Former UCDC director leaves for position at Stanford

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The campus community is mourning the transfer of longtime campus figure Bruce Cain, who took up a new position at Stanford University in June after 23 years with the University of California.

The former executive director of UCDC made his way down the bay to take a new position teaching political science and running the Bill Lane Center for the American West, an interdisciplinary unit that sponsors research and holds conferences on history, culture and policy in western North America.

Cain said he decided to leave campus primarily for new opportunities and resources and not because of an increased salary. He said he will be earning “only slightly more” at Stanford than he did at UC Berkeley. His earnings in 2011 totaled $234,237.66, according to The Sacramento Bee’s database of public employee salaries.

“I felt like I had one more job in me at age 63, and there was nothing more I could do for Cal or UC,” Cain said.
As the executive director of UCDC from 2005 to 2012, Cain led efforts to implement an alternative financial model for UCDC based off student fees rather than state funds. Cain said after the center became more financially stable, he could sense that he would not make a difference for the university anymore.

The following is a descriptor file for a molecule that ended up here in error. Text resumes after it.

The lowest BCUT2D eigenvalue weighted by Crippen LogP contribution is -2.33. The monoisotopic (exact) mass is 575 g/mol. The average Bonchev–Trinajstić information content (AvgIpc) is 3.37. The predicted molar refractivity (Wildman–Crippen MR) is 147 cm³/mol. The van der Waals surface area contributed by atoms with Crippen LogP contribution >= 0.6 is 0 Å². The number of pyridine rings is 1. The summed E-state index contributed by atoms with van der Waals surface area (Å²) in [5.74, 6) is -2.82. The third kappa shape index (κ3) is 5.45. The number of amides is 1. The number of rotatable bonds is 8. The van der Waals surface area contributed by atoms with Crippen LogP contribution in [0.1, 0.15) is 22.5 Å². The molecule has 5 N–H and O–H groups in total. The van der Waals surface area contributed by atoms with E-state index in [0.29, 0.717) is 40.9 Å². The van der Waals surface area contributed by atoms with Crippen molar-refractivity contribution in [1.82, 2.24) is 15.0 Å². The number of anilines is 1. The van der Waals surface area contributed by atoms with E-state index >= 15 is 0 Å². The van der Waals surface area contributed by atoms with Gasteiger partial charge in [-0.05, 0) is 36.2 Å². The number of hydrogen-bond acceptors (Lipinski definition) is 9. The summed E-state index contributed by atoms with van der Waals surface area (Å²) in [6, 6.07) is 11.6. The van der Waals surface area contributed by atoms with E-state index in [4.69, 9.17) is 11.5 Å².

The interim director of the center is Melanie DuPuis, a professor of sociology at UC Santa Cruz.

“I am really saddened at his leaving — he was an enormous contributor in a variety of ways,” said Henry Brady, dean of the campus’s Goldman School of Public Policy, who has known Cain since the two were graduate students. “He created a model that ensured that UCDC really delivered and didn’t just rely on funds from UCOP. We’re really lucky to have him.”

Cain came to UC Berkeley in 1989 as a professor of political science from the California Institute of Technology. In addition to serving as executive director of UCDC, Cain was director of the Institute of Governmental Studies on campus between 1999 and 2007.

He garnered a number of awards during his time on campus, including the Morris and Edna Zale Award for Outstanding Achievement in Policy Research and Public Service in 2000 and an award from the campus College of Letters and Science for distinguished research mentoring of undergraduates in 2003.

“He cared a lot about scholarship and the UC and cared a lot about undergraduate students,” Brady said. “He’s just one of those people — when he spoke, you’d stop and say, ‘I just gotta listen to this guy.’”

Cain said his favorite memories during his time with the campus “will  always be” of the people he interacted with.
“It’s the colleagues you work with and the students you teach,” Cain said. “Alas, the colleagues age and pass on, but the former students are scattered all over the country, and they keep in touch. Watching how many of them have risen to important positions … has been very gratifying.”

Contact Geena Cova at [email protected].